Can it really be the end of the 2014 concert season already ? As Beethoven once said, “Must it be ? It must be !”.
The Auckland Philharmonia wrapped up its year with a performance of Dimitri Shostakovich’s Twelfth Symphony at the Auckland Town Hall last Thursday. Subtitled “The Year of 1917”, this symphony is probably best described as a sort of “obligatory commission” from the Communist Party of the USSR to Shostakovich as part of the celebrations at the 22nd Party Congress. Ostensibly dedicated to Lenin and comprising four movements played as a unitary piece, some writers have dismissed the work as being akin to nothing more than glorified film music. This is understandable as Shostakovich wrote a lot of film scores and the work is most certainly programmatic, but ultimately that view is surely wrong.
Because it depicts the Russian Revolution and some of its iconic places as well as the battleship Aurora, the piece is written to capture the events and the revolutionary emotions of that time. It is, in places, very evocative and dramatic music and the Auckland Philharmonia’s Music Director Eckehard Stier and the entire orchestra made sure we all understood this.
This was a exceptional performance of searing intensity from the very start. Maestro Stier is seemingly in his element with Shostakovich and here again he coaxed and cajoled all of the orchestra into delivering one of the best performances from the orchestra this year. All sections of the orchestra performed magnificently – it was impossible to single any particular section or player out.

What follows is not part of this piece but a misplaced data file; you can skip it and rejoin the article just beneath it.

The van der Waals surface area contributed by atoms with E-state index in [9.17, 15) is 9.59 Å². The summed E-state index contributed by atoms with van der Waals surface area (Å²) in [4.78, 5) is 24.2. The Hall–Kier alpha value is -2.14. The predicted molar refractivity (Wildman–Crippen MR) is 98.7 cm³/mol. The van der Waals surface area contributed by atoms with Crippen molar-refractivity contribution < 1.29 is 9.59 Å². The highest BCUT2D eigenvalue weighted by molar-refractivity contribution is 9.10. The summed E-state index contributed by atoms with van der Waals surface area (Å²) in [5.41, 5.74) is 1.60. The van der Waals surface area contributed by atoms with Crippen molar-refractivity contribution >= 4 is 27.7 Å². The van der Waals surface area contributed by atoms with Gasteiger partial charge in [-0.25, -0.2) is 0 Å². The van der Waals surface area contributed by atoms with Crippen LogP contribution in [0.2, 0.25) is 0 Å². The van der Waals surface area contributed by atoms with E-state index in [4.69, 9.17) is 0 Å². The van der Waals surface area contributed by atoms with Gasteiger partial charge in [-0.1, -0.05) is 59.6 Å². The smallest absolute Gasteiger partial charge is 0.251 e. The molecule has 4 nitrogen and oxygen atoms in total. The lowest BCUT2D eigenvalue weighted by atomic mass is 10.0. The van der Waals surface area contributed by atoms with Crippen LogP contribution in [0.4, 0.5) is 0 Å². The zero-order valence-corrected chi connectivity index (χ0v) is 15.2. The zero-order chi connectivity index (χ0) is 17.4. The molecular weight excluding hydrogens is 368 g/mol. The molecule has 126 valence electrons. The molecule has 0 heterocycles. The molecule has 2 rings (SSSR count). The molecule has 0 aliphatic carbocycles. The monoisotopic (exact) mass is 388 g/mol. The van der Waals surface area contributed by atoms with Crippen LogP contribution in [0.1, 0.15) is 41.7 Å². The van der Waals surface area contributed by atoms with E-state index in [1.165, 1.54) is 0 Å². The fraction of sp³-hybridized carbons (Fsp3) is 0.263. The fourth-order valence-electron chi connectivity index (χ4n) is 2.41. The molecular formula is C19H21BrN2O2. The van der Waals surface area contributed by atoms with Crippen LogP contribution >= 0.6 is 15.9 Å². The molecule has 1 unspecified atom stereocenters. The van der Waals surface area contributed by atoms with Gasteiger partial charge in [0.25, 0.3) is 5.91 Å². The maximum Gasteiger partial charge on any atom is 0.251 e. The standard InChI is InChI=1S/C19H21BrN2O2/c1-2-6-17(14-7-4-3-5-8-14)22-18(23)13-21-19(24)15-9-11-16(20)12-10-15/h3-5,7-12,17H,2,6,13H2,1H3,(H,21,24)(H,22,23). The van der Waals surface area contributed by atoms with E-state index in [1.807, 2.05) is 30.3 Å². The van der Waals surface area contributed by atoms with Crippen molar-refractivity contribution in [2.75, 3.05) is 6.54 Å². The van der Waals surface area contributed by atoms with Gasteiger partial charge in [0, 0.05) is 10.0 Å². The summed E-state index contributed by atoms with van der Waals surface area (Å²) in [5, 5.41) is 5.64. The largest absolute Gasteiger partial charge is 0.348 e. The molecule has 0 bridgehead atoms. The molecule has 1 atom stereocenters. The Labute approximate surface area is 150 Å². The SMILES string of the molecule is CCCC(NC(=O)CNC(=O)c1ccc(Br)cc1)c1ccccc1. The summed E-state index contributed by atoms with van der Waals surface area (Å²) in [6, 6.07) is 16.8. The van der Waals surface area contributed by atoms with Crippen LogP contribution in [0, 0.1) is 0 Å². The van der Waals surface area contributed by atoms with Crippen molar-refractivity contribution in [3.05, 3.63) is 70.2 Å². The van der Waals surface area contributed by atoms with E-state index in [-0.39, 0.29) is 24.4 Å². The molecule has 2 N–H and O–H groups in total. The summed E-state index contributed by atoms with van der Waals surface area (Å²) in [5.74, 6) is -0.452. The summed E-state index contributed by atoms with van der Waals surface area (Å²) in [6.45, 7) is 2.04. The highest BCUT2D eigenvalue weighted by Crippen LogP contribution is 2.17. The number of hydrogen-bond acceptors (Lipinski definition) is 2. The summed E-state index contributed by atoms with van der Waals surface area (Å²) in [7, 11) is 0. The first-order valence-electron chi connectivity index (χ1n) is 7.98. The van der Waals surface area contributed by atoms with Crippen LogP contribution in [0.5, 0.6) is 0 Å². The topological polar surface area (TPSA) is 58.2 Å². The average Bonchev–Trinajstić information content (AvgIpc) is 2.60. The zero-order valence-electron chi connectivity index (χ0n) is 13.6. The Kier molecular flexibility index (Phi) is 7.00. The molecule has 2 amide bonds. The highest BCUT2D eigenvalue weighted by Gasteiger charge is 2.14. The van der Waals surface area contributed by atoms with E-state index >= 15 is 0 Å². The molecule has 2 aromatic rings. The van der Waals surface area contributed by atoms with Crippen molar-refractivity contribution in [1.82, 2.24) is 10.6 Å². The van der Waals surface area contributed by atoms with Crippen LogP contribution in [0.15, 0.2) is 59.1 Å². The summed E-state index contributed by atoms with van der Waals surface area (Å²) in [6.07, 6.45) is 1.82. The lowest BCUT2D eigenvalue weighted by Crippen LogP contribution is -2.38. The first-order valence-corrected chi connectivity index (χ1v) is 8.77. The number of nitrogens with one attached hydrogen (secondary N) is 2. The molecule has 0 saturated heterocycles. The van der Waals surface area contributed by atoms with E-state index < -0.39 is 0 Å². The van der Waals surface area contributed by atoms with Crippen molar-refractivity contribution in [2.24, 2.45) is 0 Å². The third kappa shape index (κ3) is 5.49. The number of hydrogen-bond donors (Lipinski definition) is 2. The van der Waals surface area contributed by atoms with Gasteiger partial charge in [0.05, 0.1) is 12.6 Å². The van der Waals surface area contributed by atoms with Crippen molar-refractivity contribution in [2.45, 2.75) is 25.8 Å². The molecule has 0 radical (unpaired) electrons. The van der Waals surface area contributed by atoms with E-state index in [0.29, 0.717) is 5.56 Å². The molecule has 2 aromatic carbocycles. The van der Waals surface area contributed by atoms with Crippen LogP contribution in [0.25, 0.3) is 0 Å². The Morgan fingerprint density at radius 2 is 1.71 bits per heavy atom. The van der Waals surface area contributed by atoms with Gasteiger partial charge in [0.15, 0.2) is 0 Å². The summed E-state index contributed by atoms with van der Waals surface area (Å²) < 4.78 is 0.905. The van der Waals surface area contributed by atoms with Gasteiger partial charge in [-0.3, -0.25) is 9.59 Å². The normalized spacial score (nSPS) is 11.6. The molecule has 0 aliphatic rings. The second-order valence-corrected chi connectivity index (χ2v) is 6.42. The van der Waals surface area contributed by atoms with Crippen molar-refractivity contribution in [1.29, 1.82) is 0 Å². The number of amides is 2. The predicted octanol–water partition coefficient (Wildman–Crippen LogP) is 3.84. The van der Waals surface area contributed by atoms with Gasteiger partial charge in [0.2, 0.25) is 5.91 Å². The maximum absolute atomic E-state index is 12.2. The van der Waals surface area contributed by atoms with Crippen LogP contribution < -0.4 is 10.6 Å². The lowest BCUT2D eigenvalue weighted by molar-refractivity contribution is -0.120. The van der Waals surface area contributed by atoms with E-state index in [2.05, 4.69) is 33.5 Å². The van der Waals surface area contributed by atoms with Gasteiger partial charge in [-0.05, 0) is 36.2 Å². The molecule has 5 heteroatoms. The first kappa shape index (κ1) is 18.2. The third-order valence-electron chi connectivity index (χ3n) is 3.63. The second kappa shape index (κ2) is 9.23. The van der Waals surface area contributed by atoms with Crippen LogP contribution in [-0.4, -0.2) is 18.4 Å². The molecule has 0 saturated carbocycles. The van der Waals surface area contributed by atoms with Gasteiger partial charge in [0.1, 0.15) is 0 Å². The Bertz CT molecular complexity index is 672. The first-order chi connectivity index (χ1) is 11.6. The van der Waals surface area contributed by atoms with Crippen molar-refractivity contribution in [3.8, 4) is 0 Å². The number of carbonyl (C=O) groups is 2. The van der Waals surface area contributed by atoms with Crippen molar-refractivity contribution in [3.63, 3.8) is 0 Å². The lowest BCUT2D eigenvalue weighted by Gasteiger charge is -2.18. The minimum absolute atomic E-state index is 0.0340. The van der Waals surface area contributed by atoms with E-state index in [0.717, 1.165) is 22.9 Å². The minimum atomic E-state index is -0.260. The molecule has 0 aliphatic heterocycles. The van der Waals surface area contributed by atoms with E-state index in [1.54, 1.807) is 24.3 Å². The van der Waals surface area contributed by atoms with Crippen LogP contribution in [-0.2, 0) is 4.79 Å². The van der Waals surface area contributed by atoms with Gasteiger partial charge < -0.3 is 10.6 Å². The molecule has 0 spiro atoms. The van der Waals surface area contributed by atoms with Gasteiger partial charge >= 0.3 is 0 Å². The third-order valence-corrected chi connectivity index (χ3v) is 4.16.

Earlier, German pianist Ragna Schirmer performed both Alfred Schnittke’s Concerto for piano and string orchestra and Mozart’s C major concerto No. 21 in the first half. The Schnittke was notable for starting and finishing in pitch darkness with all sorts of thematic and structural motifs as one would expect from this composer. This concerto is not often played so was interesting to hear. Ms. Schirmer’s Mozart on the other hand was notable for its clarity as well as the somewhat unusual cadenzas which must have been her own – the one for the final movement was unexpected and in fact quite jazzy and while perhaps a touch too long, was well received by the Town Hall audience.
The unexpected highlight actually came in the form of the encore of Brahms’ Hungarian Dance No. 1 in the version for four hands with Ms. Schirmer playing the primo part and Maestro Stier performing the secondo part. We forget that Maestro Stier is a very good pianist and the two of them were very well suited to this.
But there was no question that the Shostakovich was the true stand out performance of the evening, A great way to conclude another high quality and very interesting classical music year in Auckland.